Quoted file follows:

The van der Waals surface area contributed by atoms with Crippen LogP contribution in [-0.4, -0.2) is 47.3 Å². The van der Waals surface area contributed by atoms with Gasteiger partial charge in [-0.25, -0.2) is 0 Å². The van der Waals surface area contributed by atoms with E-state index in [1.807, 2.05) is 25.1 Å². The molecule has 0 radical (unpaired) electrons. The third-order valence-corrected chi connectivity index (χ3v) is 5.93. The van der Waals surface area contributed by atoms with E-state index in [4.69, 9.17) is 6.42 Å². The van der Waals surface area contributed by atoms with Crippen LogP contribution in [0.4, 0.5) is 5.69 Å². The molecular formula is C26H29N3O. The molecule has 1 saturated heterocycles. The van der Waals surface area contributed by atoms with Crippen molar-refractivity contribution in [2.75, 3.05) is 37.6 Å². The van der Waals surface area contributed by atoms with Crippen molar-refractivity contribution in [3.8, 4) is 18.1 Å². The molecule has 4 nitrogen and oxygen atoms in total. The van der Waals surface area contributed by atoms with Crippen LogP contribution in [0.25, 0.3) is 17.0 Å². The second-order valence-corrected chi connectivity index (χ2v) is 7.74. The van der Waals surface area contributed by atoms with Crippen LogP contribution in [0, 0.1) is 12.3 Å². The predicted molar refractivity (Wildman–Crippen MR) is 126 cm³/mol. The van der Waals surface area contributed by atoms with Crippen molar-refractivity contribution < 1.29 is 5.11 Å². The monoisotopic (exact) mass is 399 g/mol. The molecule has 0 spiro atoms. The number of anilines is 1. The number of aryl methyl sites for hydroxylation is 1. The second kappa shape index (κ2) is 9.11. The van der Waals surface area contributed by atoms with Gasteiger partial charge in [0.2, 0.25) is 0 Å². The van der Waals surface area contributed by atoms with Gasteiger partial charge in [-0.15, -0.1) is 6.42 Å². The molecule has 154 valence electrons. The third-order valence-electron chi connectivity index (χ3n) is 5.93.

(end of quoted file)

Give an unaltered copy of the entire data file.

The van der Waals surface area contributed by atoms with Crippen LogP contribution in [-0.4, -0.2) is 47.3 Å². The van der Waals surface area contributed by atoms with Gasteiger partial charge in [-0.25, -0.2) is 0 Å². The van der Waals surface area contributed by atoms with E-state index in [1.807, 2.05) is 25.1 Å². The molecule has 0 radical (unpaired) electrons. The third-order valence-corrected chi connectivity index (χ3v) is 5.93. The van der Waals surface area contributed by atoms with E-state index in [4.69, 9.17) is 6.42 Å². The van der Waals surface area contributed by atoms with Crippen LogP contribution in [0.4, 0.5) is 5.69 Å². The molecular formula is C26H29N3O. The molecule has 1 saturated heterocycles. The van der Waals surface area contributed by atoms with Crippen molar-refractivity contribution in [2.75, 3.05) is 37.6 Å². The van der Waals surface area contributed by atoms with Crippen molar-refractivity contribution in [3.8, 4) is 18.1 Å². The molecule has 4 nitrogen and oxygen atoms in total. The van der Waals surface area contributed by atoms with Crippen LogP contribution in [0.25, 0.3) is 17.0 Å². The second-order valence-corrected chi connectivity index (χ2v) is 7.74. The van der Waals surface area contributed by atoms with Crippen LogP contribution in [0, 0.1) is 12.3 Å². The predicted molar refractivity (Wildman–Crippen MR) is 126 cm³/mol. The van der Waals surface area contributed by atoms with Crippen molar-refractivity contribution < 1.29 is 5.11 Å². The monoisotopic (exact) mass is 399 g/mol. The molecule has 0 spiro atoms. The number of anilines is 1. The number of aryl methyl sites for hydroxylation is 1. The second kappa shape index (κ2) is 9.11. The van der Waals surface area contributed by atoms with Gasteiger partial charge in [0.2, 0.25) is 0 Å². The van der Waals surface area contributed by atoms with Gasteiger partial charge in [-0.15, -0.1) is 6.42 Å². The molecule has 154 valence electrons. The third-order valence-electron chi connectivity index (χ3n) is 5.93.